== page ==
I'm trying to SSH to our university server using VPN and WIFI connection.

The bug is similar to this one, although different in details.

The problem is as follows:

Me and my colleague are using Ubuntu 14.04 on two different laptops.

I can SSH to the server using his laptop and my SSH login details, but not with my laptop and my SSH login details. We are both using VPN connected to the same WIFI (eduroam) network and we are in the same office. Configuration files /etc/sysctl.conf and /etc/ssh/ssh_config are identical on both laptops. Both of us are using Cisco VPNC plugin, which is required to connect to our VPN network.

WIFI and VPN connections work fine on both laptops. Both laptops say that VPN is successfully established, and the lock appears on the WIFI icon on the top-right corner of the screen.

But when I try to ssh to the cluster from my laptop I get the following message:

ssh: connect to host “xxx” port 22: Connection timed out

More information which may be useful to describe the problem:

  1. My laptop can ssh to the required server when it is connected via LAN to the local network, but again cannot connect to the cluster when it is connected via WIFI and VPN.

  2. I can successfully ping to the server from my laptop while using WIFI connection, both with and without using VPN.

  3. My colleague cannot ssh to the cluster using his SSH details and my laptop. He gets the same message port 22: Connection time out.

  4. My laptop can successfully SSH to another server while using my WIFI (eudoram) connection. But this server is different from the one I want to SSH and it belongs to another university which does not require VPN.

  5. I have tried to reinstall packages network-manager-vpnc and openssh-client. None of these helped. Restarting did not help.

nmap Gives:

Starting Nmap 6.40 ( http://nmap.org ) at “xxx”
Note: Host seems down. If it is really up, but blocking our ping probes, try -Pn
Nmap done: 1 IP address (0 hosts up) scanned in 3.06 seconds

nmap -Pn Gives:

Starting Nmap 6.40 ( http://nmap.org ) at “xxx”
Nmap scan report for ...
Host is up.
All 1000 scanned ports on “xxx” are filtered

Nmap done: 1 IP address (1 host up) scanned in 201.43 seconds

ssh -vvv “xxx” Gives

OpenSSH_6.6.1, OpenSSL 1.0.1f 6 Jan 2014
debug1: Reading configuration data /etc/ssh/ssh_config
debug1: /etc/ssh/ssh_config line 19: Applying options for *
debug2: ssh_connect: needpriv 0
debug1: Connecting to “xxx” [“xxx”] port 22.
debug1: connect to address “xxx” port 22: Connection timed out
ssh: connect to host “xxx” port 22: Connection timed out
  1. What is wrong with the configuration of my Ubuntu?

  2. What other configuration files (such as /etc/sysctl.conf or /etc/ssh/ssh_config) can I compare with the files of my colleague's laptop to find out what is different?

  3. How can I test that the VPN connection works apart from seeing the lock on the top-right corner indicating that the VPN is active?

  • Have you tried ssh -v xxx? Or even ssh -vvv xxx? Jul 30, 2015 at 8:12
  • Yes, I've tried ssh -vvv xxx now, with the result shown above.
    – Stepan
    Jul 30, 2015 at 13:50

2 Answers 2


To connect to vpnc without using the vpnc manager install vpnc using

sudo apt-get install vpnc

Then create a file mycnf.conf containing the following information

IPSec gateway xx.xx.xx.xx
IPSec ID xxx
IPSec secret xxx
Xauth username xxx.xxx
Xauth password xxx

where xxx need to be replaced by your network and account details. You may not need to use all the settings (all the lines), or you may need to add more settings (more lines) into that file. This depends on your network properties.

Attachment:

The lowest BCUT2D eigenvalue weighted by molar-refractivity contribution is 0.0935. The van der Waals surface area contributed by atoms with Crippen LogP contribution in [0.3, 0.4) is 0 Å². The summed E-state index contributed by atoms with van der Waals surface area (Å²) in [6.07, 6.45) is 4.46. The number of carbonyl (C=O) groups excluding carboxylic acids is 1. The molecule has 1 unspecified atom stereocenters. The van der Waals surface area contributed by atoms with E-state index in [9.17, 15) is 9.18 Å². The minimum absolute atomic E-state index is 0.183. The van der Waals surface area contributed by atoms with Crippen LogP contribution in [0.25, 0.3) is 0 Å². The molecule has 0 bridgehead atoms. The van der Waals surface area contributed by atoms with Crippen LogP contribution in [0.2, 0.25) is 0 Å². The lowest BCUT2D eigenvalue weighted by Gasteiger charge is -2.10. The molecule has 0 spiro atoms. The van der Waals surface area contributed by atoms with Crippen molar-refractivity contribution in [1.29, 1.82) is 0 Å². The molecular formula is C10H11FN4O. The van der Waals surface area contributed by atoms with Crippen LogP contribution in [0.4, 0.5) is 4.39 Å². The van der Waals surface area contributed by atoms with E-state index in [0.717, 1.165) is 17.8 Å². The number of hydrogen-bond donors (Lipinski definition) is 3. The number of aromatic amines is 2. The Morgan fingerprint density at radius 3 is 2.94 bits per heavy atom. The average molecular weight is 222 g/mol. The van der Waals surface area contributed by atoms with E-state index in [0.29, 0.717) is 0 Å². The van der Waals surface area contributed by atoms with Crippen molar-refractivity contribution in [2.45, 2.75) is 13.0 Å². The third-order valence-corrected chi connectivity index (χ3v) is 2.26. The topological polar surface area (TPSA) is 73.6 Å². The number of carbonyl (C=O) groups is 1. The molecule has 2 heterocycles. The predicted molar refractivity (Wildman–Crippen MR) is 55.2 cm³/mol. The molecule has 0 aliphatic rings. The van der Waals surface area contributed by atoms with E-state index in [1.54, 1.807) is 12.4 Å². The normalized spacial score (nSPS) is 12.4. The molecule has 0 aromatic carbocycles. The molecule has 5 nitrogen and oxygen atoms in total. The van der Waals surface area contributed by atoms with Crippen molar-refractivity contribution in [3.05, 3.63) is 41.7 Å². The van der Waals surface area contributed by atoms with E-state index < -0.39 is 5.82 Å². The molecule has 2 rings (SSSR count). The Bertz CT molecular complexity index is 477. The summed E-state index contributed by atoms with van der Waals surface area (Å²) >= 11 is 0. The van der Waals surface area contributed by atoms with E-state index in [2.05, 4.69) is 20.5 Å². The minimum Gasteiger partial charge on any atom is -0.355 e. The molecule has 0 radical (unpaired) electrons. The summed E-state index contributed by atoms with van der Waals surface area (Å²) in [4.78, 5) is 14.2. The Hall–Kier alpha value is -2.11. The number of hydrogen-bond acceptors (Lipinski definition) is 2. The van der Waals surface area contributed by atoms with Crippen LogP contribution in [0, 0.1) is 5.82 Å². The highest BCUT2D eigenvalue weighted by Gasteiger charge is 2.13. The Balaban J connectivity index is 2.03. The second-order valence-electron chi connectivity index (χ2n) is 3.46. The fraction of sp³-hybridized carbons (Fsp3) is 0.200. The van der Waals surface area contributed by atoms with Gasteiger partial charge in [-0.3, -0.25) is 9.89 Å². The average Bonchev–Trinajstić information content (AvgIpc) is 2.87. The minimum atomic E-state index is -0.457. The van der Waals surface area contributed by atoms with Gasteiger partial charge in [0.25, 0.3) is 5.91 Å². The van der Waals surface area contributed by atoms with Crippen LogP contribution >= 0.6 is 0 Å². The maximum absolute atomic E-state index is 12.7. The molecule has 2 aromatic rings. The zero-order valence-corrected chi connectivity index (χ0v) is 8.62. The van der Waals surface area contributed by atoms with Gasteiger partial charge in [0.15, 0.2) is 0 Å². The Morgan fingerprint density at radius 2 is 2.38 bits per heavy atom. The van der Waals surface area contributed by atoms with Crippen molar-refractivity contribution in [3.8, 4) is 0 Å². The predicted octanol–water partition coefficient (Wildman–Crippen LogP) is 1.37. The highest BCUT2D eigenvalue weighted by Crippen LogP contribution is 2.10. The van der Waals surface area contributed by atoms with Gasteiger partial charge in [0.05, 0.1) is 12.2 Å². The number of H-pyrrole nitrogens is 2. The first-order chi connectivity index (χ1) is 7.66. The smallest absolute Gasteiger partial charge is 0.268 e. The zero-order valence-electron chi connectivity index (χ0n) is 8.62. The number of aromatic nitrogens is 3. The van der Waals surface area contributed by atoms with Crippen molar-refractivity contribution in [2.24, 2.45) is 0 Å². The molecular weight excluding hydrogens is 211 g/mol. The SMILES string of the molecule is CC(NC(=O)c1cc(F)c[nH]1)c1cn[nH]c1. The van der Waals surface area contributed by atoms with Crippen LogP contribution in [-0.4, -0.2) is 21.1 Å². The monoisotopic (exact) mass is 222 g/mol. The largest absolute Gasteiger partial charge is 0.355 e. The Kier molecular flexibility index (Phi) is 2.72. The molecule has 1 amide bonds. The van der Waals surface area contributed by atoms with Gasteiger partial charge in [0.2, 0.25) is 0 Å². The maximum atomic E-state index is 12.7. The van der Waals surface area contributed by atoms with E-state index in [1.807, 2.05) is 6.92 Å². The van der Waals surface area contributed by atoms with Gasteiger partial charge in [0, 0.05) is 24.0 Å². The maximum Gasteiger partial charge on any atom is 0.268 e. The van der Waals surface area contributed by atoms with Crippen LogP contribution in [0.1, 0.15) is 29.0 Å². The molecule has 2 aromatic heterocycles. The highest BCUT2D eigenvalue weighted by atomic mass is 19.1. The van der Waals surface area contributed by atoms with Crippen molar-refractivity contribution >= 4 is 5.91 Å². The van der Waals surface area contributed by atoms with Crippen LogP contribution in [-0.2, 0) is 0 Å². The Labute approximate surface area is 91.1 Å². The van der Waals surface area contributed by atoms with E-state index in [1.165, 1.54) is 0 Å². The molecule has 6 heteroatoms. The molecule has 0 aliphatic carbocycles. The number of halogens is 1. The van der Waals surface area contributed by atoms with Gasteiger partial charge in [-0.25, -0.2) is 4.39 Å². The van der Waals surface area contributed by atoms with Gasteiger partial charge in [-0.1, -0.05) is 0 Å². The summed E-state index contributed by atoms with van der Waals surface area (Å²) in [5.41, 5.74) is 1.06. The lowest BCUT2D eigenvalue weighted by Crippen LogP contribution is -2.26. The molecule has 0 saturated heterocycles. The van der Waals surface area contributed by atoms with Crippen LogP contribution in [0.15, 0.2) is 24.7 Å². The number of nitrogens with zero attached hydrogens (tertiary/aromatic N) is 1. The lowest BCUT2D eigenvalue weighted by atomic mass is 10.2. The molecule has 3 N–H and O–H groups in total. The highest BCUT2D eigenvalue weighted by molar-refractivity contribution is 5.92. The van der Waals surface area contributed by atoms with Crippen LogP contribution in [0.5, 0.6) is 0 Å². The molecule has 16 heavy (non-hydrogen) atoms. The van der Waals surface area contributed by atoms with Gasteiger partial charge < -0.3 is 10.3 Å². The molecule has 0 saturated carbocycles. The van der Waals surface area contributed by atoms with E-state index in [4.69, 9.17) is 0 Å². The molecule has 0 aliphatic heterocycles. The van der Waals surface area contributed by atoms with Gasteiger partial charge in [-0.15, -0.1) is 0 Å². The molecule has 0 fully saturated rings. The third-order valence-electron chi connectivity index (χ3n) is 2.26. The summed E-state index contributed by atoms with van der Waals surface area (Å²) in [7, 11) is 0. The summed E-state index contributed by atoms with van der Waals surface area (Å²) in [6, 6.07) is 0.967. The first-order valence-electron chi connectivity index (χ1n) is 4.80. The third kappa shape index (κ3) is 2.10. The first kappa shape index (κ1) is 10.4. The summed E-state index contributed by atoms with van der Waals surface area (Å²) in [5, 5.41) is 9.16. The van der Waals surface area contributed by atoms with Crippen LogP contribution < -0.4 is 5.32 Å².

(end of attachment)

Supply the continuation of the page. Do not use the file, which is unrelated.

Then replace the default vpnc configration file by running

sudo mv mycnf.conf /etc/vpnc/default.conf

Then connect with

sudo vpnc-connect

To disconnect use

sudo vpnc-disconnect

This does not give the answer to the question, but it provides a solution to the problem. Apparently, there is something going wrong with the vpnc manager based on package network-manager-vpnc. Unfortunately, I was not able to find what. Also, note that this answer has already been posted here: CISCO VPN configuration steps. What is new here is that network-manager-vpnc may not work whereas vpnc may do.

  1. No idea.

  2. There are lots. man ssh lists some (~/.ssh/config comes to mind). Others can be discovered using e.g. dpkg -L network-manager-vpnc, which lists all the files installed by that package. You'll have to figure out which ones are config files.

  3. Try https://dnsleaktest.com/. I think it's mainly aimed at people trying to steal movies safely, but I think it'll work for you.

  • 1. Sorry, if the question is too general. 2. My ~/.ssh folder only contains file called ~/.ssh/known_hosts, the suggested file ~/.ssh/config is not present.
    – Stepan
    Jul 30, 2015 at 13:40
  • 3. Both me and my colleague tried to use dnsleaktest.com (advanced option), on our machines with VPN turned on and off, and also with LAN connection instead od Wifi connection. We did not obseve any differences in the list of Hostnames.
    – Stepan
    Jul 30, 2015 at 13:48
  • 2. I've also tried to use dpkg -L network-manager-vpnc and compared files /etc/dbus-1/system.d/nm-vpnc-service.conf and files /etc/NetworkManager/VPN/nm-vpnc-service.name which are identical to the ones of my coleague's laptop. I've also used dpkg -L openssh-client, but I've not found any relevant configuration files apart from the ones listed above.
    – Stepan
    Jul 30, 2015 at 13:57
  • I assume you checked that your colleage doesn't have a ~/.ssh/config either. Jul 30, 2015 at 18:20
  • I don't know exactly how it works, but when you first connected to the vpn, you probably auto-created config files somehow under something like /etc/vpnc. These will be different from your colleage's, but there may be some clues there. Jul 30, 2015 at 20:01

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